Middle-aged women focus of employment program

By Jackson Graham

January 24, 2022

The swastika ban is the first law of its kind to be proposed in an Australian state or territory. (Stephane Debove/Adobe)

Women at risk of unemployment and aged over 45 years old are being supported into work with the help of a Victorian government program. 

It follows numerous reports highlighting that the recession resulting from the coronavirus pandemic was more likely to disadvantage women, people in insecure work and young people. 

In a targeting of the government’s Jobs Victoria program, recruitment company Chandler Macleod is directing the support to put women into entry-level roles within industries they have no previous professional experience in. 

“Our program will prioritise soft skills like resilience and team spirit over work experience to provide those who may have been previously overlooked with an opportunity to demonstrate their full potential,” the company’s chief executive, Peter Acheson, said. 

The partnership with the Victorian government has already seen results in helping women secure employment in the food industry. The company has coined it the “no glass ceiling program”.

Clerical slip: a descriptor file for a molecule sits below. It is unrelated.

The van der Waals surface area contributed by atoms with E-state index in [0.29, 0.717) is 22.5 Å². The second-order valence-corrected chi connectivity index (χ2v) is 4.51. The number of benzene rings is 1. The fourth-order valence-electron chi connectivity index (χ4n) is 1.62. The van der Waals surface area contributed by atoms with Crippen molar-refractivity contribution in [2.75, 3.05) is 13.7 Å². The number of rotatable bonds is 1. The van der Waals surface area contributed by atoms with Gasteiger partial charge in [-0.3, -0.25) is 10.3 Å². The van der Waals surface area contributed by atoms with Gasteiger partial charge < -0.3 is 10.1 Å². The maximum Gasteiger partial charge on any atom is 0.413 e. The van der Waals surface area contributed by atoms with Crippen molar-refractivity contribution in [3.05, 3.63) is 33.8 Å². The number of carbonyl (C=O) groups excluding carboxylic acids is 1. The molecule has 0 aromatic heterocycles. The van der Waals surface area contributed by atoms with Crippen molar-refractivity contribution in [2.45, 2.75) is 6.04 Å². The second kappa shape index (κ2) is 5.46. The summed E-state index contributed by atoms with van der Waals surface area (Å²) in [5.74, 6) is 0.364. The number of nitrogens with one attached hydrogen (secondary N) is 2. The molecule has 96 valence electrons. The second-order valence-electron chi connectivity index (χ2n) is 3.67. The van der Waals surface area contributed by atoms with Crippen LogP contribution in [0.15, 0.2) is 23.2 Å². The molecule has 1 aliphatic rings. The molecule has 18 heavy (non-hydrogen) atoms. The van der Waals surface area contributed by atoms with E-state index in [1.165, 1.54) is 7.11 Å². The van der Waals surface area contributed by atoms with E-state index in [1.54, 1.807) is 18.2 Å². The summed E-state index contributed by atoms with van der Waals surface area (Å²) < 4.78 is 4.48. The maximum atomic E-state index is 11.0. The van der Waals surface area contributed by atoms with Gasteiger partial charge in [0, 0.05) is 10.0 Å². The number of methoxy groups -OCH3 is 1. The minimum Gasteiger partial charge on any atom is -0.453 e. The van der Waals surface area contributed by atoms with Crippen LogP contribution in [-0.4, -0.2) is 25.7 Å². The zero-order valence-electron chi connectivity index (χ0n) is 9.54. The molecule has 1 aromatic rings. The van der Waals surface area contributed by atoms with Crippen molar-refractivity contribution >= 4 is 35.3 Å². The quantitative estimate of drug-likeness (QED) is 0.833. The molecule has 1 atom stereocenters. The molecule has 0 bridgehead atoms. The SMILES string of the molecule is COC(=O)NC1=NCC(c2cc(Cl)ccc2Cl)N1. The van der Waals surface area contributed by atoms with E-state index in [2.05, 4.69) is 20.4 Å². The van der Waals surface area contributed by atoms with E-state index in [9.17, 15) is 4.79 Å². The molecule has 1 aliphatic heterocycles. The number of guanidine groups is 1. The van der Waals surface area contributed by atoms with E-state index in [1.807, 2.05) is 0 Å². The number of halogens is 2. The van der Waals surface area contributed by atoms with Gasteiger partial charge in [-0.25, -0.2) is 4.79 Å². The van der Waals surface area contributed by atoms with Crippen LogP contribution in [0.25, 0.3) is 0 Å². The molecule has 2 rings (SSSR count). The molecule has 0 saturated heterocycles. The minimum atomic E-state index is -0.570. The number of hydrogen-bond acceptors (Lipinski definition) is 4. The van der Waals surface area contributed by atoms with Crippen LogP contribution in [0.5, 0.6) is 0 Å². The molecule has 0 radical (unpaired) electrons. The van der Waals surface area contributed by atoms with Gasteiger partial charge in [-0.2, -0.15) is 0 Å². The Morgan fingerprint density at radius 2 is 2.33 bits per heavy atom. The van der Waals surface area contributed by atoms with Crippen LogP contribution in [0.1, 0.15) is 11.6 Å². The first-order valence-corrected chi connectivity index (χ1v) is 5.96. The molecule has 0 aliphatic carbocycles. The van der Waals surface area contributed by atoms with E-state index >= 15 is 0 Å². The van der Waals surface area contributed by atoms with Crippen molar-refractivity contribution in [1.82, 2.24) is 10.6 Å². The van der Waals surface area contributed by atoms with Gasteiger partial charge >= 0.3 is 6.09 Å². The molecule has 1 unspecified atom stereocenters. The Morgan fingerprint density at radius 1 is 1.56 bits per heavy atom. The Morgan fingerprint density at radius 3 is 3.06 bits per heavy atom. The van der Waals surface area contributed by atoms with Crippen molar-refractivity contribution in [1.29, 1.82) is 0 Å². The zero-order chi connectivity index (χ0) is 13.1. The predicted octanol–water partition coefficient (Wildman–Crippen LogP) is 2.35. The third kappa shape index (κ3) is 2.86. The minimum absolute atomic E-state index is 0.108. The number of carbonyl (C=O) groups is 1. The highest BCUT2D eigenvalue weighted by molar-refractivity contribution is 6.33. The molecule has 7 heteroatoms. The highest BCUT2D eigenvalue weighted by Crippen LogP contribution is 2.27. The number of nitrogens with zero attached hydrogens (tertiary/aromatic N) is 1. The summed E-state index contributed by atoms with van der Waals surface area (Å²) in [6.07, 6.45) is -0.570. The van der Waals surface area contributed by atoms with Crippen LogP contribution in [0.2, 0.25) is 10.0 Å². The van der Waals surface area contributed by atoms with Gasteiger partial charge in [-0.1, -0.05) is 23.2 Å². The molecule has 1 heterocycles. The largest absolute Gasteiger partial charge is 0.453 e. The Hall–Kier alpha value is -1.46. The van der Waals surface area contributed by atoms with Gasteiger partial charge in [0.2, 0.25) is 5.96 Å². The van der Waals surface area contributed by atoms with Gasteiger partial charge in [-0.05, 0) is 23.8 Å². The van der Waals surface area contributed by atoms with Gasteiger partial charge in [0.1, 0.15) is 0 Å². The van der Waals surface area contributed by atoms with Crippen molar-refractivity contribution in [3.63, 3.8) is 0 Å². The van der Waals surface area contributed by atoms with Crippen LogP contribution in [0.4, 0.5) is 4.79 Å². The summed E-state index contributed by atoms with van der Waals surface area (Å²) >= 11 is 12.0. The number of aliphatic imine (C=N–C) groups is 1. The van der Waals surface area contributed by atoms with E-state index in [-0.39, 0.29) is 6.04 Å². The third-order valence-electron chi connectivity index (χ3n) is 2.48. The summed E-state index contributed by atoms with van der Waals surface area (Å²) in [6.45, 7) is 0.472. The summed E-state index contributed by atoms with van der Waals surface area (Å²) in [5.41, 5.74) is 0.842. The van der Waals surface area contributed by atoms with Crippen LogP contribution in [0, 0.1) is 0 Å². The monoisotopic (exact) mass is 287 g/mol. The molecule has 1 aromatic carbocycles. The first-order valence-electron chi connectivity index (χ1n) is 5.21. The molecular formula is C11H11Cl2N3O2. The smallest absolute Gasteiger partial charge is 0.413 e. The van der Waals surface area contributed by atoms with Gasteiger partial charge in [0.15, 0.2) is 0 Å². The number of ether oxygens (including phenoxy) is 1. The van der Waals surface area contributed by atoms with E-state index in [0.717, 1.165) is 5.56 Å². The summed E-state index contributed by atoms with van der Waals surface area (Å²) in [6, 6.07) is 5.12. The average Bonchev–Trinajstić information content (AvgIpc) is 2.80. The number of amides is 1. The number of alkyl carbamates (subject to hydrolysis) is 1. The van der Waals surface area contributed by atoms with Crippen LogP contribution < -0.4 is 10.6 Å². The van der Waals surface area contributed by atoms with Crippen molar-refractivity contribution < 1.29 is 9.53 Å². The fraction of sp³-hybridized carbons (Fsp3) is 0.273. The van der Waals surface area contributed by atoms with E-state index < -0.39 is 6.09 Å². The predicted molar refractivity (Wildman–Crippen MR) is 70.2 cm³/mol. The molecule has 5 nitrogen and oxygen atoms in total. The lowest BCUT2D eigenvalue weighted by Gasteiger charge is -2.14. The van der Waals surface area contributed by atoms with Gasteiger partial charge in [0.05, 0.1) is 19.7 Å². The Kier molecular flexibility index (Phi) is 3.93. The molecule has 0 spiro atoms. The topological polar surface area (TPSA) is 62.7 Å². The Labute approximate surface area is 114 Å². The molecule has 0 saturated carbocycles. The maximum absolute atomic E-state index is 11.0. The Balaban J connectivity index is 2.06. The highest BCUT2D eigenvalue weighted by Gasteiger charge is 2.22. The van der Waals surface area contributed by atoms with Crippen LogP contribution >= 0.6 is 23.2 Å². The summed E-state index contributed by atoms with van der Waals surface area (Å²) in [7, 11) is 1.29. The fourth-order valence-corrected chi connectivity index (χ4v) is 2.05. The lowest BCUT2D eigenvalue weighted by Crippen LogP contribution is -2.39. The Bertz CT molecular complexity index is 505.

The new recruits include a mother-of-two and domestic abuse survivor who has been unemployed for 14 years, and women who have faced hardship during the pandemic, including losing businesses. 

“Having regular employment will relieve me of enormous stress and worry,” Diana, one woman to find work, says. 

The candidates receive two-to-three weeks of employer-led training, case-management plans, psychometric assessments, and an intensive post-placement support program.

The recruitment company is among 75 Jobs Victoria partners in the state; it has a goal of addressing the impact of unemployment inequality facing Victorian women. 

A 2021 Grattan Institute report found that at the peak of lockdowns, 8% of women had lost their jobs compared with 4% of men. 

“Women’s employment improved as the economy re-opened, but many groups have not caught up, and on current forecasts, unemployment will remain too high for too long,” the report notes. 

It also found women lost more hours of work during the recession, with reasons including a higher proportion of women being employed in jobs affected by lockdowns and being in part-time or casual employment.


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